A Bishop Names Accused Priests
Delaware Prelate Reverses His Position. Syracuse Bishop Still Won't Release Names

By Renée K. Gadoua
Post-Standard [Syracuse N)]
November 26, 2006

The Wilmington, Del., bishop has released the names of 20 priests with "admitted, corroborated or otherwise substantiated" allegations of sexual abuse, spurred by the arrest of a retired Delaware priest living in Syracuse since 1993.

Syracuse Bishop James Moynihan does not plan to change his policy of not releasing names, said Danielle Cummings, assistant chancellor and diocesan spokeswoman.

"He's committed to continuing on with the program, which is working in the diocese," Cummings said.

In addition to protecting the confidentiality of priests and victims, Moynihan cites the Eighth Commandment "Thou shalt not bear false witness against thy neighbor" to defend his policy, which he has followed since the clergy sex-abuse scandal erupted in January 2002.

The Wilmington Diocese's disclosure Nov. 16 came after Syracuse police charged the Rev. Francis G. DeLuca Oct. 19 with five misdemeanors accusing him of repeated sexual contact with an underage boy.

DeLuca, 77, of 100 Pastime Drive, Syracuse, was ordained in 1958. He ministered in the Wilmington Diocese for 35 years before he was dismissed from public ministry in 1993 after he was accused of sexually abusing a minor in the 1960s. The Wilmington Diocese in 2003 in-

formed the Syracuse Diocese DeLuca was living here.

Wilmington Bishop Michael A. Saltarelli said the DeLuca case persuaded him to reverse the diocese's policy.

"By disclosing the names and locations . . . we perhaps in some way may help prevent or deter any further incidents," he wrote in a letter published in the Wilmington Diocese's weekly newspaper, The Dialog.

The list includes eight living diocesan priests, 10 deceased priests and two priests from other dioceses who had ministered there.

"It's very little, very late, and very begrudging," said David Clohessy, executive director of the national organization Survivors Network of those Abused by Priests.

Wilmington joinsabout 12 of 195 U.S. dioceses that have released names of credibly accused priests, he said. Dioceses that have done so include Baltimore, Toledo, Los Angeles and Albany.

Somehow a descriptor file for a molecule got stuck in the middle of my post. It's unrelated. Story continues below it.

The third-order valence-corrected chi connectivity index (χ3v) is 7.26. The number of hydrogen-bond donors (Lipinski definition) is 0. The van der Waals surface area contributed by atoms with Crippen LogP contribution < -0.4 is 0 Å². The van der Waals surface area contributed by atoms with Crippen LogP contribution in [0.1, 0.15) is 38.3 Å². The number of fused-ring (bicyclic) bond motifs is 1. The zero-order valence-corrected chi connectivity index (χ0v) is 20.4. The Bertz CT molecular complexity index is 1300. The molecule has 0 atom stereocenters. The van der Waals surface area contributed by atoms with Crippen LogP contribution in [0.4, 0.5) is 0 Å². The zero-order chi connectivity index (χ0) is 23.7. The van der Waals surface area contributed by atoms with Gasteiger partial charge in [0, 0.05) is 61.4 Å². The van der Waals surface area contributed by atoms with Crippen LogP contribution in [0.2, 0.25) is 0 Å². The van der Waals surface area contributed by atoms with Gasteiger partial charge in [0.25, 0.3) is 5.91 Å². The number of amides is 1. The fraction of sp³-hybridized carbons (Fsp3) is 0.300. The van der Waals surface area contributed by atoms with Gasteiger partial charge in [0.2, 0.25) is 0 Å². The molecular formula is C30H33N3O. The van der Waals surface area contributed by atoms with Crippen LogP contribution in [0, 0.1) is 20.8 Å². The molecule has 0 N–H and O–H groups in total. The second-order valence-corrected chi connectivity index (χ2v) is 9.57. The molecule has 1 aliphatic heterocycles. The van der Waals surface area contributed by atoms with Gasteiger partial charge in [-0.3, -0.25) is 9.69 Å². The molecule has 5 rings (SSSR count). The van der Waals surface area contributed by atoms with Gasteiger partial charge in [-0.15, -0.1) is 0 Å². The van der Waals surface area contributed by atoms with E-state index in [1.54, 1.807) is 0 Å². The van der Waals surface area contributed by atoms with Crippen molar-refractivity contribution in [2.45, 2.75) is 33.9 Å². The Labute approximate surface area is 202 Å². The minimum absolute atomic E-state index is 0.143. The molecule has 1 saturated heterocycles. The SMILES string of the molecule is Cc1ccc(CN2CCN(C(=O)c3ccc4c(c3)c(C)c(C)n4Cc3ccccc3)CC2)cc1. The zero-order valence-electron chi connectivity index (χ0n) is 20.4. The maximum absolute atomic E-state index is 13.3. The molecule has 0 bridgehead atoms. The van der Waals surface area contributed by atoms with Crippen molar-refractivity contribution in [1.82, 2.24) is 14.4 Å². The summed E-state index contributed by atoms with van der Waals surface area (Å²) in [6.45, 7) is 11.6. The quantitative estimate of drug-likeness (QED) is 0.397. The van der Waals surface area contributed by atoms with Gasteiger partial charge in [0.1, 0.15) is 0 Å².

Cummings confirmed the Syracuse Diocese has removed 23 priests from ministry since 2002 as a result of credible allegations of sexual abuse. About 100 people have accused 50 local priests of sexual abuse since 1950. Diocesan investigations have cleared nine priests, she said.

The diocese has filed requests with the Vatican, seeking the removal of 22 priests from the priesthood, she said.

Cummings said the Syracuse Diocese last week received word it was found in compliance with rules the bishops agreed to in 2002 to protect children. The review by the Gavin Group was commissioned by the U.S. Conference of Catholic Bishops.

The Rochester Diocese, which includes Cayuga County, has for several years issued news releases announcing actions against priests after determination of a credible accusation, said Doug Mandelaro, a spokesman for the Roman Catholic Diocese of Rochester.

According toa 2004 report released by the diocese, since 1950, the Rochester Diocese has received 114 allegations that named 36 diocesan priests. As a result of the complaints, 18 clerics were suspended or resigned. Allegations involving six clerics were determined to be unfounded, and six cases had insufficient information or were not substantiated, the report said.

The bishops of Syracuse and Rochester have been named as defendants in a class-action lawsuit asking the U.S. Conference of Catholic Bishops and 178 American bishops to disclose the names of all priests accused of sexual abuse.

The suit was filed by the family of a Wisconsin man shot and killed in February 2002 by a priest after the man reportedly disclosed information that indicated the priest had molested children.

Tuesday, the family's lawyer said the family was removing Wilmington's bishop from the suit because of his recent disclosure of the names of priests accused of sexual abuse.

Clohessy said he hopes Saltarelli's action will spur other bishops to release names.

"The quickest, easiest and cheapest way to protect kids is to do what he has done: These are the bad guys; be warned," he said.

Renee K. Gadoua can be reached at or 470-2203


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